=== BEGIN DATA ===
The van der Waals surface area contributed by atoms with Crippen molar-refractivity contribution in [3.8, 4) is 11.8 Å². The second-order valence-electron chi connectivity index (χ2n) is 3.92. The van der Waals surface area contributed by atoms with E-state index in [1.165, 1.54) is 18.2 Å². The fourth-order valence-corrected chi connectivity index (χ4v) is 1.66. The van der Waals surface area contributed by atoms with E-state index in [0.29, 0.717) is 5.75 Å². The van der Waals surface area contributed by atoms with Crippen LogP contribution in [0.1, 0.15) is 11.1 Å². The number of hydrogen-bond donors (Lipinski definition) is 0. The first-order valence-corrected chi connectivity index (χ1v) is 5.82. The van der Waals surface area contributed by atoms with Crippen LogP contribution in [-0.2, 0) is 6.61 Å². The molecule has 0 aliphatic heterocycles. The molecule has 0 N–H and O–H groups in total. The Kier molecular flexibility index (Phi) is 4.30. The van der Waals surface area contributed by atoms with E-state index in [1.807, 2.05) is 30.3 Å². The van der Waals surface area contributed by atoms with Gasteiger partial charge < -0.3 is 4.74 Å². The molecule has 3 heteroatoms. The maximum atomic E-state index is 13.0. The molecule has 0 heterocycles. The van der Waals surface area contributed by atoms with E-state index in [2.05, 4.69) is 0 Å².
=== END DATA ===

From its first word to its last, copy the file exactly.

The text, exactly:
The van der Waals surface area contributed by atoms with Crippen molar-refractivity contribution in [3.8, 4) is 11.8 Å². The second-order valence-electron chi connectivity index (χ2n) is 3.92. The van der Waals surface area contributed by atoms with E-state index in [1.165, 1.54) is 18.2 Å². The fourth-order valence-corrected chi connectivity index (χ4v) is 1.66. The van der Waals surface area contributed by atoms with E-state index in [0.29, 0.717) is 5.75 Å². The van der Waals surface area contributed by atoms with Crippen LogP contribution in [0.1, 0.15) is 11.1 Å². The number of hydrogen-bond donors (Lipinski definition) is 0. The first-order valence-corrected chi connectivity index (χ1v) is 5.82. The van der Waals surface area contributed by atoms with Crippen LogP contribution in [-0.2, 0) is 6.61 Å². The molecule has 0 aliphatic heterocycles. The molecule has 0 N–H and O–H groups in total. The Kier molecular flexibility index (Phi) is 4.30. The van der Waals surface area contributed by atoms with E-state index in [1.807, 2.05) is 30.3 Å². The van der Waals surface area contributed by atoms with Gasteiger partial charge < -0.3 is 4.74 Å². The molecule has 3 heteroatoms. The maximum atomic E-state index is 13.0. The molecule has 0 heterocycles. The van der Waals surface area contributed by atoms with E-state index in [2.05, 4.69) is 0 Å².